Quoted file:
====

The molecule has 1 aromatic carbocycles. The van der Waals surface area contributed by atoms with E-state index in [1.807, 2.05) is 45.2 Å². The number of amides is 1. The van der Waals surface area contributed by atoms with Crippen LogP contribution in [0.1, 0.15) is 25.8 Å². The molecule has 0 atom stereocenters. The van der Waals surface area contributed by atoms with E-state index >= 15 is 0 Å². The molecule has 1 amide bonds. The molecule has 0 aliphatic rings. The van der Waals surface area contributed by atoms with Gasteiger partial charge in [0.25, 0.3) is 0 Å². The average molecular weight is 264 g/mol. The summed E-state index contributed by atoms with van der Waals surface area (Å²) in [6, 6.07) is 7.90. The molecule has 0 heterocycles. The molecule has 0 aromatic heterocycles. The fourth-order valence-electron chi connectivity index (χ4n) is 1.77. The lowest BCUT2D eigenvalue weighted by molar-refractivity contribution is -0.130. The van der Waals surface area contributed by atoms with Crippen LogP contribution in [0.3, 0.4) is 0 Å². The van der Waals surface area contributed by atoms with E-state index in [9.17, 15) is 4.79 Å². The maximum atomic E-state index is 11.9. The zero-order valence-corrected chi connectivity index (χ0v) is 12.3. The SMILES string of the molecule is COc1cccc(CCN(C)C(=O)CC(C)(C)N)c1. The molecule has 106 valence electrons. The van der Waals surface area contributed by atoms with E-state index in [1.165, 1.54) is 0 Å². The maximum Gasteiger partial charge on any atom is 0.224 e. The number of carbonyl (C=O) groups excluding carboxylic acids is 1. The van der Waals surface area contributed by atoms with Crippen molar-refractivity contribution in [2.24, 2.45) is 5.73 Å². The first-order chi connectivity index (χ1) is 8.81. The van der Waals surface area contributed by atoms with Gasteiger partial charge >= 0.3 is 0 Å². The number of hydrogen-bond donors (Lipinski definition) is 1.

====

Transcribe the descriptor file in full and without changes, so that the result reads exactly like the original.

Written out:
The molecule has 1 aromatic carbocycles. The van der Waals surface area contributed by atoms with E-state index in [1.807, 2.05) is 45.2 Å². The number of amides is 1. The van der Waals surface area contributed by atoms with Crippen LogP contribution in [0.1, 0.15) is 25.8 Å². The molecule has 0 atom stereocenters. The van der Waals surface area contributed by atoms with E-state index >= 15 is 0 Å². The molecule has 1 amide bonds. The molecule has 0 aliphatic rings. The van der Waals surface area contributed by atoms with Gasteiger partial charge in [0.25, 0.3) is 0 Å². The average molecular weight is 264 g/mol. The summed E-state index contributed by atoms with van der Waals surface area (Å²) in [6, 6.07) is 7.90. The molecule has 0 heterocycles. The molecule has 0 aromatic heterocycles. The fourth-order valence-electron chi connectivity index (χ4n) is 1.77. The lowest BCUT2D eigenvalue weighted by molar-refractivity contribution is -0.130. The van der Waals surface area contributed by atoms with Crippen LogP contribution in [0.3, 0.4) is 0 Å². The van der Waals surface area contributed by atoms with E-state index in [9.17, 15) is 4.79 Å². The maximum atomic E-state index is 11.9. The zero-order valence-corrected chi connectivity index (χ0v) is 12.3. The SMILES string of the molecule is COc1cccc(CCN(C)C(=O)CC(C)(C)N)c1. The molecule has 106 valence electrons. The van der Waals surface area contributed by atoms with E-state index in [1.165, 1.54) is 0 Å². The maximum Gasteiger partial charge on any atom is 0.224 e. The number of carbonyl (C=O) groups excluding carboxylic acids is 1. The van der Waals surface area contributed by atoms with Crippen molar-refractivity contribution in [2.24, 2.45) is 5.73 Å². The first-order chi connectivity index (χ1) is 8.81. The van der Waals surface area contributed by atoms with Gasteiger partial charge >= 0.3 is 0 Å². The number of hydrogen-bond donors (Lipinski definition) is 1.